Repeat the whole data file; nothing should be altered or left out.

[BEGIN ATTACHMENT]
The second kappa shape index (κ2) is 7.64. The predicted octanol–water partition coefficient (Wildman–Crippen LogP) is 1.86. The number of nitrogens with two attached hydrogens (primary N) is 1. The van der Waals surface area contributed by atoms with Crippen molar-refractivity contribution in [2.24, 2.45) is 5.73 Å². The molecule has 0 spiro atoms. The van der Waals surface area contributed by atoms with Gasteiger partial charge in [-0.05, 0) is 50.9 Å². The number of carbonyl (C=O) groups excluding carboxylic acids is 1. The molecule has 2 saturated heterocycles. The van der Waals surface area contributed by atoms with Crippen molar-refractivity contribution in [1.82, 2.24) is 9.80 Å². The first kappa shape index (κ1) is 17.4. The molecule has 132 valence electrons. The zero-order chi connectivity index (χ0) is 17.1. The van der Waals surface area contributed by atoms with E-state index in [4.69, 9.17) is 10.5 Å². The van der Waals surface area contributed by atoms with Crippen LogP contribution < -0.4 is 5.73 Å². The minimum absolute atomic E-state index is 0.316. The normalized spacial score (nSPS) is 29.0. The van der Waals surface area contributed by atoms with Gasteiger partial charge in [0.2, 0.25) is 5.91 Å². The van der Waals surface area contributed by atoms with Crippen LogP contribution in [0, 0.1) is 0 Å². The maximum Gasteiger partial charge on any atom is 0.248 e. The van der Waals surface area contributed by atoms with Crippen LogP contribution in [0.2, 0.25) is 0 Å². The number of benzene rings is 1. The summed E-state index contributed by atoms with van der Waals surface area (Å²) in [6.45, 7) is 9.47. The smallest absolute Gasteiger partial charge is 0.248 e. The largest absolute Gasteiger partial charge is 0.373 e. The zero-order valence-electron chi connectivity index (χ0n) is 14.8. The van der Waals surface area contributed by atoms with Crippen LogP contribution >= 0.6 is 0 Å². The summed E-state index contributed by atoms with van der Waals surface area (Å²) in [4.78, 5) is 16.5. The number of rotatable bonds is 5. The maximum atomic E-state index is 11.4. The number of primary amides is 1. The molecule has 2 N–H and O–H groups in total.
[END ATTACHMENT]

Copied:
The second kappa shape index (κ2) is 7.64. The predicted octanol–water partition coefficient (Wildman–Crippen LogP) is 1.86. The number of nitrogens with two attached hydrogens (primary N) is 1. The van der Waals surface area contributed by atoms with Crippen molar-refractivity contribution in [2.24, 2.45) is 5.73 Å². The molecule has 0 spiro atoms. The van der Waals surface area contributed by atoms with Gasteiger partial charge in [-0.05, 0) is 50.9 Å². The number of carbonyl (C=O) groups excluding carboxylic acids is 1. The molecule has 2 saturated heterocycles. The van der Waals surface area contributed by atoms with Crippen molar-refractivity contribution in [1.82, 2.24) is 9.80 Å². The first kappa shape index (κ1) is 17.4. The molecule has 132 valence electrons. The zero-order chi connectivity index (χ0) is 17.1. The van der Waals surface area contributed by atoms with E-state index in [4.69, 9.17) is 10.5 Å². The van der Waals surface area contributed by atoms with Crippen LogP contribution < -0.4 is 5.73 Å². The minimum absolute atomic E-state index is 0.316. The normalized spacial score (nSPS) is 29.0. The van der Waals surface area contributed by atoms with Gasteiger partial charge in [0.2, 0.25) is 5.91 Å². The van der Waals surface area contributed by atoms with Crippen LogP contribution in [0, 0.1) is 0 Å². The maximum Gasteiger partial charge on any atom is 0.248 e. The van der Waals surface area contributed by atoms with Crippen LogP contribution in [0.2, 0.25) is 0 Å². The number of benzene rings is 1. The summed E-state index contributed by atoms with van der Waals surface area (Å²) in [6.45, 7) is 9.47. The smallest absolute Gasteiger partial charge is 0.248 e. The largest absolute Gasteiger partial charge is 0.373 e. The zero-order valence-electron chi connectivity index (χ0n) is 14.8. The van der Waals surface area contributed by atoms with Crippen LogP contribution >= 0.6 is 0 Å². The summed E-state index contributed by atoms with van der Waals surface area (Å²) in [4.78, 5) is 16.5. The number of rotatable bonds is 5. The maximum atomic E-state index is 11.4. The number of primary amides is 1. The molecule has 2 N–H and O–H groups in total.